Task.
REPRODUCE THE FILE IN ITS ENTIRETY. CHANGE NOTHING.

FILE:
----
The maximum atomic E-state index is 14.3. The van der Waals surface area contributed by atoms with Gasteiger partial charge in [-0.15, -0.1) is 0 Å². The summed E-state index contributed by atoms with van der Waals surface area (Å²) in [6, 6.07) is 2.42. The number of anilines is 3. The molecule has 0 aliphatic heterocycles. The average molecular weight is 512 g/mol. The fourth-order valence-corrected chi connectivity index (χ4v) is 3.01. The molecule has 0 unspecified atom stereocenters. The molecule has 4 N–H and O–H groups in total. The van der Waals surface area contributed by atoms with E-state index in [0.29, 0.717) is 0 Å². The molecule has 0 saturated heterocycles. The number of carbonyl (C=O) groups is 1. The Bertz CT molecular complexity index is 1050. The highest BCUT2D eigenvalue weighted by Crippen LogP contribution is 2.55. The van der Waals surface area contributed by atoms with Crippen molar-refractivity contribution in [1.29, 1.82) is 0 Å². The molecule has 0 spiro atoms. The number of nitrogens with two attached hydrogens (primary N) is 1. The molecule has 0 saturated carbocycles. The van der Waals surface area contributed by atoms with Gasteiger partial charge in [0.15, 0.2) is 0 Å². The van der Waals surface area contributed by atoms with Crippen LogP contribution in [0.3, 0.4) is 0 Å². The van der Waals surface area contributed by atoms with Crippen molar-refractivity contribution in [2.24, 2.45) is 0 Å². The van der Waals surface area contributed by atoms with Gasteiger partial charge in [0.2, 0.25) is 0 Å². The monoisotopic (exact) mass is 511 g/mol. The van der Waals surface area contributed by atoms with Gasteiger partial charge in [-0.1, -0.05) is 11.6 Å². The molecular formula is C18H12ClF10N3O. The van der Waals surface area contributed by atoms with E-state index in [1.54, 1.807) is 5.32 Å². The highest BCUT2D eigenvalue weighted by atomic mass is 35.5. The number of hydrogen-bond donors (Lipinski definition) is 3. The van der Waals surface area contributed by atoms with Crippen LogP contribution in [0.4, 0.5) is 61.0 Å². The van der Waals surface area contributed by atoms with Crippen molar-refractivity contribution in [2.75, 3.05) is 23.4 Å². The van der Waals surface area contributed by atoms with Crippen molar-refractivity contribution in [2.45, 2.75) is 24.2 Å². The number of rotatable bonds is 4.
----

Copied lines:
The maximum atomic E-state index is 14.3. The van der Waals surface area contributed by atoms with Gasteiger partial charge in [-0.15, -0.1) is 0 Å². The summed E-state index contributed by atoms with van der Waals surface area (Å²) in [6, 6.07) is 2.42. The number of anilines is 3. The molecule has 0 aliphatic heterocycles. The average molecular weight is 512 g/mol. The fourth-order valence-corrected chi connectivity index (χ4v) is 3.01. The molecule has 0 unspecified atom stereocenters. The molecule has 4 N–H and O–H groups in total. The van der Waals surface area contributed by atoms with E-state index in [0.29, 0.717) is 0 Å². The molecule has 0 saturated heterocycles. The number of carbonyl (C=O) groups is 1. The Bertz CT molecular complexity index is 1050. The highest BCUT2D eigenvalue weighted by Crippen LogP contribution is 2.55. The van der Waals surface area contributed by atoms with Crippen molar-refractivity contribution in [1.29, 1.82) is 0 Å². The molecule has 0 spiro atoms. The number of nitrogens with two attached hydrogens (primary N) is 1. The molecule has 0 saturated carbocycles. The van der Waals surface area contributed by atoms with Gasteiger partial charge in [0.15, 0.2) is 0 Å². The van der Waals surface area contributed by atoms with Crippen LogP contribution in [0.3, 0.4) is 0 Å². The van der Waals surface area contributed by atoms with Crippen molar-refractivity contribution in [2.24, 2.45) is 0 Å². The van der Waals surface area contributed by atoms with Gasteiger partial charge in [0.2, 0.25) is 0 Å². The monoisotopic (exact) mass is 511 g/mol. The van der Waals surface area contributed by atoms with Gasteiger partial charge in [-0.1, -0.05) is 11.6 Å². The molecular formula is C18H12ClF10N3O. The van der Waals surface area contributed by atoms with E-state index in [1.54, 1.807) is 5.32 Å². The highest BCUT2D eigenvalue weighted by atomic mass is 35.5. The number of hydrogen-bond donors (Lipinski definition) is 3. The van der Waals surface area contributed by atoms with Crippen LogP contribution in [0.4, 0.5) is 61.0 Å². The van der Waals surface area contributed by atoms with Crippen molar-refractivity contribution in [2.75, 3.05) is 23.4 Å². The van der Waals surface area contributed by atoms with Crippen molar-refractivity contribution in [2.45, 2.75) is 24.2 Å². The number of rotatable bonds is 4.